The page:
But ignoring these obstacles won't remove them from the path to change - and in fact you may be missing some key insight that could help your change strategy be more successful with less effort.  Here's an example:  You create a chanjge plan and issue edicts to various departments of the organization.  The purchasing department and the marketing department have had difficulty working together in the past, but you've decided that It's A New Day for the organization and proceed with your plans, assuming everyone will pull together - you don't have time to go into that history with them.  Except that 3 days before the change is supposed to take effect, you discover that the purchasing department hasn't released the funds the marketing department needs in order to properly communicate the change, and now you have to delay your change efforts for a month while the mess gets sorted out.  The organization loses money every day the project is delayed - and even more important, the change effort loses momentum while everyone waits around.

Now, there's something to be said for leadership encouraging employees to come to a change strategy with an open mind, and to try not to bring 'baggage' into the process.  But to pretend that the history of an organization - and that of its individual employees - doesn't exist only ends up being counterproductive.

 

Published in News

The senior management of the organization has done a thorough analysis and assessment, and everyone's agreed:  The sales department is holding up the rest of the organization, and needs some radical change.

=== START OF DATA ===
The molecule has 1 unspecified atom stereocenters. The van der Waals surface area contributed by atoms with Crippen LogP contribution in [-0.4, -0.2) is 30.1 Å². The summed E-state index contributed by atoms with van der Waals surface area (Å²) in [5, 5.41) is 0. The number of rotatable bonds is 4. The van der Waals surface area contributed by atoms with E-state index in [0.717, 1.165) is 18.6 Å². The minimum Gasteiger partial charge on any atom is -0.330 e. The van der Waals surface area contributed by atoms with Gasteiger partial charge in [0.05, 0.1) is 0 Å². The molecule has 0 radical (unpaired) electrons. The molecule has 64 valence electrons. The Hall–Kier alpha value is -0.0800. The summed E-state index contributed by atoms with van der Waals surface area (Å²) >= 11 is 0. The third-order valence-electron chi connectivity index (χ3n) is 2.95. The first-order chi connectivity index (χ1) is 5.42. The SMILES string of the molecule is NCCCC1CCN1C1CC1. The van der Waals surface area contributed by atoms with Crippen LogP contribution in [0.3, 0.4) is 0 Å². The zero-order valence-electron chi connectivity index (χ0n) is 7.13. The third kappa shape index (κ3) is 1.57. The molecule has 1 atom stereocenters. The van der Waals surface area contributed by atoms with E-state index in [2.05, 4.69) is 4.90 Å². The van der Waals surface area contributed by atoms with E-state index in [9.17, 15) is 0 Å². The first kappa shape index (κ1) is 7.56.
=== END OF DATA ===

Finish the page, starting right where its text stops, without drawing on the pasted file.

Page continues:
So you redraw the sales territory boundaries, give them some new CRM software, write a new sales training program and hold a 2-day retreat designed to get all the salespeople engaged in the new system.  It seems to be working and everyone in the sales department is excited to be moving forward.

But...a month after the changes take effect, you discover that the supply chain is in disarray, the accounting department is fuming because they aren't getting invoices in a timely manner, and the entire customer service team is about to mutiny because they're getting so many angry calls from clients. 

What the heck happened?

does the right hand know what the left hand is doing change management

You forgot that changes to the Sales organization didn't happen in a vacuum.  When you changed the way Sales functioned within the organization, you changed the way the whole organization worked.  When Sales changed the way they processed orders, it had in impact on the way Accounting processed them; when Sales put a big push on Product X, that had an impact on the way Supply Chain sourced it; and when Sales changed the message it communicated to customers, it had an impact on Customer Service.